The Cry Baby

Melissa Jackson
Emergent Reading

Rationale:
This lesson will help children learn the /a/ sound (short a). They will know how to write the letter (a) and associate its phoneme in a spoken word.  This is very important to emergent literacy training. Children need to know the specific sounds that relate to each written word.  This helps them become efficient readers. We will also discuss the mouth moves of the letter (a).  By the end of the lesson the child should be able to recognize the phoneme /a/ in spoken words and in written text.
 

Materials:
-picture of the letter “a”
-“Alice sells apples every afternoon to Alex.” (on a poster)
-paper and pencils
-chalkboard and chalk
-pictures of an alligator, apple, hat, and cat (the word should be written under each picture)
-book: A Cat’s Nap
-paper and crayons for drawing pictures of /a/ words.
 

Procedures:
1. Today class we are going to learn the first letter of the alphabet. It is the letter “a”. (show a picture of the letter “a”)  I will also model how to write the letter (a).  Do any of you have a little baby brother or sister? Then you probably hear them cry a lot. What does the crying sound like? (“aaaaaaa”) The letter “a” makes the /a/ sound which is the crying baby sound. Your mouth is in an open position with your tongue at the bottom of your mouth. Everyone make this sound together. Look at what my mouth and tongue are doing.

2. (written on poster) Now I will show you a sentence: “Alice sells apples every afternoon to Alex.” What is funny about this sentence? This sentence has many words that start with /a/.  Lets all say it together three times. Stretch out the /a/ sound at each word that starts with /a/. (machine gun the phoneme /a/)  ”Aaaalice sells aaaaples every aaaaftemoon to Aaaalex.” Good job!  Does everyone hear the crying baby sound? Now break off the /a/ sound at the beginning of each word. Like this: “/a/ lice sells /a/ pples every /a/ fternoon to /a/ lex.”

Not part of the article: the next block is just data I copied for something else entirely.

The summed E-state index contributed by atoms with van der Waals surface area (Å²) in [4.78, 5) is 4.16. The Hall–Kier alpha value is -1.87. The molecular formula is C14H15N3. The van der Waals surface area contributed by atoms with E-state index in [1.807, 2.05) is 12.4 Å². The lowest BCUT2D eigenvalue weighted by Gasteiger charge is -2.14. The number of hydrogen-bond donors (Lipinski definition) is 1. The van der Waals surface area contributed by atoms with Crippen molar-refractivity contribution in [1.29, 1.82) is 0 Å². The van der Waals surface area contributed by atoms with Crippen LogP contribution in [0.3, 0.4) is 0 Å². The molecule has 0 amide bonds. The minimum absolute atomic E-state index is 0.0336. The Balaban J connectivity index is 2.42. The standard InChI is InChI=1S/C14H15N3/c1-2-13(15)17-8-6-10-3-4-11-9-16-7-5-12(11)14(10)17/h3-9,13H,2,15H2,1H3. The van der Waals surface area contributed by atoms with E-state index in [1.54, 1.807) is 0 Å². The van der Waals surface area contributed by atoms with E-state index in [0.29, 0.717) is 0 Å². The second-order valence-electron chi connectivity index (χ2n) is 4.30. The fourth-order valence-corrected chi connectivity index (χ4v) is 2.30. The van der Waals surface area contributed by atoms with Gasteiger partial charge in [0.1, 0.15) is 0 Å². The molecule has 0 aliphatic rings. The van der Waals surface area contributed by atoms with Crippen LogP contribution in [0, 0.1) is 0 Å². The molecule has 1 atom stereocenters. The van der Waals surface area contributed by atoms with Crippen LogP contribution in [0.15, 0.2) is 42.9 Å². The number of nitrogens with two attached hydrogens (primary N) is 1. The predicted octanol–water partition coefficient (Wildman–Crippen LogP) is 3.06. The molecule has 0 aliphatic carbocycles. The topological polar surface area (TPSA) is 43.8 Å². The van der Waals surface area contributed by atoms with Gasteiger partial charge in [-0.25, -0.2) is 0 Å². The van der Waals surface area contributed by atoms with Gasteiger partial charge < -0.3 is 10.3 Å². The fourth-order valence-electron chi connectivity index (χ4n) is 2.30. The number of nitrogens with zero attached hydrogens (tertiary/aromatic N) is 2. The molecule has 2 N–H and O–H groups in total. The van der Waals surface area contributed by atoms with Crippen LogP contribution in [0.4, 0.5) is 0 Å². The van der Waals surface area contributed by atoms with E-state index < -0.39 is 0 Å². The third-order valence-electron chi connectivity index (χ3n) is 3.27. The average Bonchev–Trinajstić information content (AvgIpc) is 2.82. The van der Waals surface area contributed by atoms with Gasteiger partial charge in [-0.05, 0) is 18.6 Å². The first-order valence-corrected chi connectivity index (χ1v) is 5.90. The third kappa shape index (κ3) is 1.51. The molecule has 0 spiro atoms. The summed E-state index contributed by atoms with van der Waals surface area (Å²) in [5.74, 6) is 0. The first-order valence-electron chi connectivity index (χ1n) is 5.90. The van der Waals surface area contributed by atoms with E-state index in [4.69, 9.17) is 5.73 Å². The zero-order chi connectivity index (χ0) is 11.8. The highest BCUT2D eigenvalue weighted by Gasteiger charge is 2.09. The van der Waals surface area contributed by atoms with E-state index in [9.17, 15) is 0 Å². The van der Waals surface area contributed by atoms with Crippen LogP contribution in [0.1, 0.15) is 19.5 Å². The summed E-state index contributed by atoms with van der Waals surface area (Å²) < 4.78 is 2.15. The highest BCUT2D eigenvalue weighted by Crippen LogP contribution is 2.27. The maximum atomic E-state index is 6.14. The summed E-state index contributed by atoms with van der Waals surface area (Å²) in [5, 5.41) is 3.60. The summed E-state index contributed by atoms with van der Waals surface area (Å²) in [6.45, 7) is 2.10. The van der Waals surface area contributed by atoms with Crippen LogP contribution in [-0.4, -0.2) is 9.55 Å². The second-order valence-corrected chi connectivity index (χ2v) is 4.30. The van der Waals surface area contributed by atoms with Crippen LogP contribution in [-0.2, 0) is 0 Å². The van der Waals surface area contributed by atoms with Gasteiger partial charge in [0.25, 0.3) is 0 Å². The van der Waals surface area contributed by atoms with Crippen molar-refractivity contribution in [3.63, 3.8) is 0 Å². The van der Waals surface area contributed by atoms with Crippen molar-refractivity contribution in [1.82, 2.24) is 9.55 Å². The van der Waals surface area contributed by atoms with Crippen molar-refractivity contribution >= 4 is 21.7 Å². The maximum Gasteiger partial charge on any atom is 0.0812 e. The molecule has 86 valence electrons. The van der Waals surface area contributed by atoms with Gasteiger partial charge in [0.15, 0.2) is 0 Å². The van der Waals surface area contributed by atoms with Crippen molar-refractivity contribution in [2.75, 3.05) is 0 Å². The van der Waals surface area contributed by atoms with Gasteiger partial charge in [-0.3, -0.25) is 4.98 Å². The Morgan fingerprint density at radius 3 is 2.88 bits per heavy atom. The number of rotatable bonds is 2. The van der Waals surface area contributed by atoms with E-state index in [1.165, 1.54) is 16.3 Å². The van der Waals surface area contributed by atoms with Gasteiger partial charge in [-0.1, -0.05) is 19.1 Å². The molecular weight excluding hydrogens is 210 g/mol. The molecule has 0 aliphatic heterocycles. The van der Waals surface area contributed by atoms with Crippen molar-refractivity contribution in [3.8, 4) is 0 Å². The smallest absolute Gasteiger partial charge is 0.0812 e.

3. Now we are going to practice writing the letter “a”. (get out paper and pencils)
Remember that we start a word from the left to the right.  The letter “a” starts right under the fence, curve around until it touches the grass and goes up to the fence. Then go back through to the grass again. Now lets practice this on our paper. After about three minutes, I will ask a child to come up and model the letter “a”. Wow, that is a great “a”!

4. I will show four pictures of things that start with or have the letter “a” in the word. (apple, alligator, cat, hat)  Now I will say the word apple.  Tell me if you hear the /a/ sound. “aaaapple” Class, we are now going to say these words together and recognize the /a/ sound.  What is the /a/ sound again? (“aaaaaa”) Good!  The sound your baby brother or sister makes when they cry.  Where is the /a/ in apple?  Where is the /a/ in alligator?  Where is the /a/ in cat?  Where is the /a/ in hat?

5. Oh, look we have a visitor in our classroom.  Who is this?  It is Alligator Alice.  Alligator Alice only likes things that sound like a crying baby.  She lost her baby alligator and she is trying to find her.  Therefore, Alligator Alice goes around her house to find her lost baby.  Do you think Alligator Alice could find her baby in the ba..a..a..a..th tub?  Why do you think she might be in the bath tub?  The word bath makes the crying baby sound.  Then Alligator Alice goes to the kitchen.  Do you think she can find her baby in the kitchen?  The word kitchen does not have the crying baby sound /a/.  I will go around to different places in Alligator Alice’s house to see if her baby could be there.  (poster of the layout of Alligator Alice’s house)

6. I will read aloud A Cat’s Nap and discuss it with the students.  Did anyone see any /a/ sounding words?  Well we are going to read it again. This time, cry like a baby if you hear the sound /a/.  Then have each student write all the words on their paper and then discuss them with the whole class.

7. For an assessment I will have the children draw four pictures of things that have the /a/ sound.  then they will describe their pictures to their neighbor.

References:

A Cat’s Nap- Educational Insights
 

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